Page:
I think of him often and remember things that he probably would find odd

"--Never wrap a present on a soft surface ( yes it was he who taught me how to wrap)

--Cold water gets rid of bubble, but don’t rinse your dishes with cold water because you can’t use a towel to dry them

-I had always hoped you would be a lawyer – you love to debate, you find passion  to stand up for others but not yourself

-I hope you marry someone with a lot of money.  Money burns a hole in your pocket.  And you don’t even spend it on yourself "

So I always wrap gifts on the floor.  No exception.

I always rinse the sink with cold water, but never a glass..

Well I’m not a lawyer.

And I am not rich with monetary goods

So 50% on that report card.  Plenty of room at the top! *wink*


  1. Hi there my friend :)

    This is so, so good :) I wish I had some magic words....or something to make this time easier for you....but I don't. So, I will just say that I understand....and offer you the biggest virtual hug ever. As Ryan said to and your dad were not done....not by a long much unfinished business. I have my years....when the date of his passing...or heck just random moments....are harder than others. And yes, you are so right...ttwd is going to cause all of that to come pouring out...and that is perfectly okay.

    So, when those times come to me....the times the pain is almost too much to bear....I look around and see something that he would boys, nature, his favorite team....and I take a moment and soak it all if I could live that moment for both of us. Sometimes....that is all you have.

    I said this at my dad's funeral.....and it is so does not die....people love him by living the best and happiest life that you can. He is, I am sure, so proud of you!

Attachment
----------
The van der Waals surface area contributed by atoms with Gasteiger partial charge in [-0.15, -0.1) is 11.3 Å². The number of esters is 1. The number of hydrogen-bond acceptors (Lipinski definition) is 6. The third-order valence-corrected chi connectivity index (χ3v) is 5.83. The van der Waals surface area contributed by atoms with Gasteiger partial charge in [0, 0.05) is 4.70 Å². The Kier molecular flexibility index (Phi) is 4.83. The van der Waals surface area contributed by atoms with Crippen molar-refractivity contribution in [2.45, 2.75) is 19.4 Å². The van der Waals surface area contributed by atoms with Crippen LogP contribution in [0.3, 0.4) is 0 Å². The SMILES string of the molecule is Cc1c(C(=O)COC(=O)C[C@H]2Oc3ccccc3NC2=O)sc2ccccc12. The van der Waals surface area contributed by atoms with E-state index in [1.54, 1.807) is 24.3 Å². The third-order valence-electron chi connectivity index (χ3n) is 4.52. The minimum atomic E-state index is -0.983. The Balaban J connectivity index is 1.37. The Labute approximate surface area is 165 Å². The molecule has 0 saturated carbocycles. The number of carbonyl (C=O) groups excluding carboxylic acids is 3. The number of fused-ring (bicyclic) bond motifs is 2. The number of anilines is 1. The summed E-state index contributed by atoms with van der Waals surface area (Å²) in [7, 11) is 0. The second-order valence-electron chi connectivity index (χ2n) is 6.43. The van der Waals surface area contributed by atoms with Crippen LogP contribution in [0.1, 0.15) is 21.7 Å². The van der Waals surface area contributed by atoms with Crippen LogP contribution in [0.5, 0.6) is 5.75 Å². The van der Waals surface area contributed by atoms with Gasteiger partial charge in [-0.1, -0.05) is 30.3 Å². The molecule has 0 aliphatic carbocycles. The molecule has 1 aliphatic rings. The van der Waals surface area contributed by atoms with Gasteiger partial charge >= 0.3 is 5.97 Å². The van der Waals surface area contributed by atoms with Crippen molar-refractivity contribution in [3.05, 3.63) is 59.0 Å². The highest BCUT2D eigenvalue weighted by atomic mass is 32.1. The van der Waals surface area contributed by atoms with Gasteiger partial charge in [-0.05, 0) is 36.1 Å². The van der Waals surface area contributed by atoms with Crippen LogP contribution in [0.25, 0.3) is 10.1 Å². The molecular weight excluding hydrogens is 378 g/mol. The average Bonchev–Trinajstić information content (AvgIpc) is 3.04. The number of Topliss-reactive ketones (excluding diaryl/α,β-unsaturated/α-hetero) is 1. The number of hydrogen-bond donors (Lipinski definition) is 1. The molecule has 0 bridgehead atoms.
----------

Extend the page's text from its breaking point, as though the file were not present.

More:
Lots of love....(and tears)....


  2. Oh Willie, Willie, Willie

    I needed the tissues for this one. You are right, 19 is not an adult. You were still essentially an 'almost adult' having to deal with something that you did not want too.

    The emotions that you are feeling need to let out...those emotions that, though you cried in the ladies room for many months afterwards, you still would of stuffed down.

    You cried for your you need to cry for yourself. For YOUR loss. Let it out Willie.

    Sleeping on the couch and using Barney's not feeling well as an excuse is Distancing. Not wanting to share your emotions with him is a shut down...more than distancing.

    Barney loves YOU. Right now you need his arms around you. You need that assurance that all is ok, that YOU are loved.

    It is OK to is OK to feel this way...Willie, go to Barney, tell him, cry and let him hold you. Let him hold you until the hurt and pain, though will never probably leave you, lessens. Let Barney understand...then you will never be alone in this grief and will always have his arms to turn too.

    Many many many hugs Willie

    1. Thanks for the many hugs and your thoughts M3


  3. I understand why you don't want to share this right now. I get it. I do hope you did share with Barney your need to do this alone so he would understand what exactly was happening.
    I love the stories Wilma. Have you ever shared them with your kids?
    Watching Sesame Street with you on your dresser told me everything I needed to know about your dad. He was one of the best.
    It is time for you to feel it and hopefully soon to share it with Barney.
    Thanks for sharing it with me. I feel honored to have known him even this much. And now I am crying.
    Big tight hugs and much love Willie.
    Blue Bird

    1. Yes Blue Bird I talk about my Dad all the time to my kids- just like my Mom did about her Dad. I never knew my grandfather, but I know so much about him.

      I am happy you enjoyed my ramblings. He most definitely was one of the good ones. So many of the older kids from my neighbourhood growing up, have came up to me with stories of my Dad over the years. He was very loved, and I very blessed.

      Thanks for the big tight hugs, today I can accept them


  4. Willie,
    You shut down when you lost your Dad - it is a normal, self preserving reflex. The 20 year old girl you were had to go on with her life, and that is the coping mechanism that you used.
    It's okay, sweetie....
    Other than a few small leaks, you have kept this emotion tightly bottled for a good long time. It is probably a little scary to open up to us, and especially Barney, because you know how hard we cry in our husband's arms, more than any other.